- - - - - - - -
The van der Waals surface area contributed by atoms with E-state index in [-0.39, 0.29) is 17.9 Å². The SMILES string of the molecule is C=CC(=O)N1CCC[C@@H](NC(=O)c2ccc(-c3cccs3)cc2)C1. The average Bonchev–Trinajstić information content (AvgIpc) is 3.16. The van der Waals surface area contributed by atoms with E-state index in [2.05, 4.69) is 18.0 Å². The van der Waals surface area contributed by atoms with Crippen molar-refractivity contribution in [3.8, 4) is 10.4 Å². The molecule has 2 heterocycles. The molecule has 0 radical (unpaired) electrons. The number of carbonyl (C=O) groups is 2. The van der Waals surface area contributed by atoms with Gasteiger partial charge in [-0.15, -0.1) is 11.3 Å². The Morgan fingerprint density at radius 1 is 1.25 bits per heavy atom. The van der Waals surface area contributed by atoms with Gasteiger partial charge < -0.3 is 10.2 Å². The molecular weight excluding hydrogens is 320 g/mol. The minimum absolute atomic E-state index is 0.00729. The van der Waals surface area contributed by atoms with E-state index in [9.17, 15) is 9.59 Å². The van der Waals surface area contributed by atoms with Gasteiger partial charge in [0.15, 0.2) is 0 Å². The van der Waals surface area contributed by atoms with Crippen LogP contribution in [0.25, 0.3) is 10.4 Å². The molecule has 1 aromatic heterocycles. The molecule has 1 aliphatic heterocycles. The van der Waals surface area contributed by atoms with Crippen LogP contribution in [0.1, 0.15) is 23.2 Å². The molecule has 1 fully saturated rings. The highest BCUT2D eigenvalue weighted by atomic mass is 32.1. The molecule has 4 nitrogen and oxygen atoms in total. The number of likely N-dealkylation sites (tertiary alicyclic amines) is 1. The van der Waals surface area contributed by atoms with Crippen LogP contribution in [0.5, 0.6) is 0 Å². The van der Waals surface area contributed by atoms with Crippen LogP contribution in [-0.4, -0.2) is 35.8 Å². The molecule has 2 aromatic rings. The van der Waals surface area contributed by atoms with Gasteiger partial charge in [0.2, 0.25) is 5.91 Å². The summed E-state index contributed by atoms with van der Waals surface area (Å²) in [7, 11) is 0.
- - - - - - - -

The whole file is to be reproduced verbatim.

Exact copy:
The van der Waals surface area contributed by atoms with E-state index in [-0.39, 0.29) is 17.9 Å². The SMILES string of the molecule is C=CC(=O)N1CCC[C@@H](NC(=O)c2ccc(-c3cccs3)cc2)C1. The average Bonchev–Trinajstić information content (AvgIpc) is 3.16. The van der Waals surface area contributed by atoms with E-state index in [2.05, 4.69) is 18.0 Å². The van der Waals surface area contributed by atoms with Crippen molar-refractivity contribution in [3.8, 4) is 10.4 Å². The molecule has 2 heterocycles. The molecule has 0 radical (unpaired) electrons. The number of carbonyl (C=O) groups is 2. The van der Waals surface area contributed by atoms with Gasteiger partial charge in [-0.15, -0.1) is 11.3 Å². The Morgan fingerprint density at radius 1 is 1.25 bits per heavy atom. The van der Waals surface area contributed by atoms with Gasteiger partial charge < -0.3 is 10.2 Å². The molecular weight excluding hydrogens is 320 g/mol. The minimum absolute atomic E-state index is 0.00729. The van der Waals surface area contributed by atoms with E-state index in [9.17, 15) is 9.59 Å². The van der Waals surface area contributed by atoms with Gasteiger partial charge in [0.15, 0.2) is 0 Å². The van der Waals surface area contributed by atoms with Crippen LogP contribution in [0.25, 0.3) is 10.4 Å². The molecule has 1 aromatic heterocycles. The molecule has 1 aliphatic heterocycles. The van der Waals surface area contributed by atoms with Crippen LogP contribution in [0.1, 0.15) is 23.2 Å². The molecule has 1 fully saturated rings. The highest BCUT2D eigenvalue weighted by atomic mass is 32.1. The molecule has 4 nitrogen and oxygen atoms in total. The number of likely N-dealkylation sites (tertiary alicyclic amines) is 1. The van der Waals surface area contributed by atoms with Crippen LogP contribution in [0.5, 0.6) is 0 Å². The van der Waals surface area contributed by atoms with Crippen LogP contribution in [-0.4, -0.2) is 35.8 Å². The molecule has 2 aromatic rings. The van der Waals surface area contributed by atoms with Gasteiger partial charge in [0.2, 0.25) is 5.91 Å². The summed E-state index contributed by atoms with van der Waals surface area (Å²) in [7, 11) is 0.